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Effect of various hydrocolloids on the physical and fermentation properties of dough

Jinxin Li, Yunping Zhu, Madhav P. Yadav, Jinlong Li
Food chemistry 2019 v.271 pp. 165-173
chemical bonding, dough, dough quality, fermentation, gluten, guar gum, hydrocolloids, konjac mannan, locust bean gum, pasting properties, pectins, viscosity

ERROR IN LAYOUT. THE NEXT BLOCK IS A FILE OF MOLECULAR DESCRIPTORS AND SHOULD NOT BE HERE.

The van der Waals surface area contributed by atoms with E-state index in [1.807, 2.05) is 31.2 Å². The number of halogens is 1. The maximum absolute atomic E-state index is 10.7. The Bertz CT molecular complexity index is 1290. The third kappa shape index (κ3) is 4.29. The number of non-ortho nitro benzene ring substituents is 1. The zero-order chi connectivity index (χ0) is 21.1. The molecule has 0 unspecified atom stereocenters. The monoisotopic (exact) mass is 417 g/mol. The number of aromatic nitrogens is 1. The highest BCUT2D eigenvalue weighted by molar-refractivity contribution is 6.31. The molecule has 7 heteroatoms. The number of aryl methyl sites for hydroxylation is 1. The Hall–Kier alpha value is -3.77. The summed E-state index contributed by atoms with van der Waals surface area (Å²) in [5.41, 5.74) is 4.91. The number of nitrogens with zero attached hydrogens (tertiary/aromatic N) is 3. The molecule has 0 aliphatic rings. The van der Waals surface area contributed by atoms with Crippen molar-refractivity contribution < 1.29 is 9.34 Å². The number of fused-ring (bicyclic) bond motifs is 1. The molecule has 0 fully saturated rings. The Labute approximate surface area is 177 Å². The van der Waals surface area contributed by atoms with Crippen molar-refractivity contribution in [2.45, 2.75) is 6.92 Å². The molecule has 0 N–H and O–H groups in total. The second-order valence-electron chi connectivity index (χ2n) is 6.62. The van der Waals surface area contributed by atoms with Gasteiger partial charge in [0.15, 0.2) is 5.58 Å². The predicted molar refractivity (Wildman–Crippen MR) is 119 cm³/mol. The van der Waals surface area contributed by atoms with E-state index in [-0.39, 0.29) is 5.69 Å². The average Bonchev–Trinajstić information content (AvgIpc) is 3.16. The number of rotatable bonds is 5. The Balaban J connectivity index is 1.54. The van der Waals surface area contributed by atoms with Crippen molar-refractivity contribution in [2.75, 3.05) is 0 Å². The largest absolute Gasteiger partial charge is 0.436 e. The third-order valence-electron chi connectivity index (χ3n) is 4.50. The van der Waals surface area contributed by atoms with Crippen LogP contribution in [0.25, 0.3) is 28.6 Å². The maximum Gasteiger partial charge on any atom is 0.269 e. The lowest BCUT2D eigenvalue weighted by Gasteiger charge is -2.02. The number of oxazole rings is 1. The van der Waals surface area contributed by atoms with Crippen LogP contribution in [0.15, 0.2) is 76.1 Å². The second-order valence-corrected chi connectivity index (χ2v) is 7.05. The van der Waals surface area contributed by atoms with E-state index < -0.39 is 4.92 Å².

Sixteen hydrocolloids (12 carbohydrate-origin and 4 protein-origin hydrocolloids) at several concentrations were added to dough and their rheological, pasting and fermentation properties were studied. We found that 0.2–1% guar gum (GG) and locust bean gum (LBG) resulted in more strengthened doughs. But 0.2–1% pectin and konjac glucomannan (KGM) yielded weaker dough. The chemical interactions study suggested that pectin and KGM induced highest content of chemical bonds. In the fermentation studies, it was found that pectin, GG and agaric gum (AG) had positive effects, resulting in higher stability of dough pore space and gas retention. All protein hydrocolloids exhibited a negative effect on dough quality. Overall, polysaccharide based hydrocolloids with linear chain and higher viscosity have a remarkable effect on the enhancing gluten network. The interaction between hydrocolloids and gluten proteins was also crucial for dough properties, as exceptionally strong interactions caused disaggregation and instability of gluten network.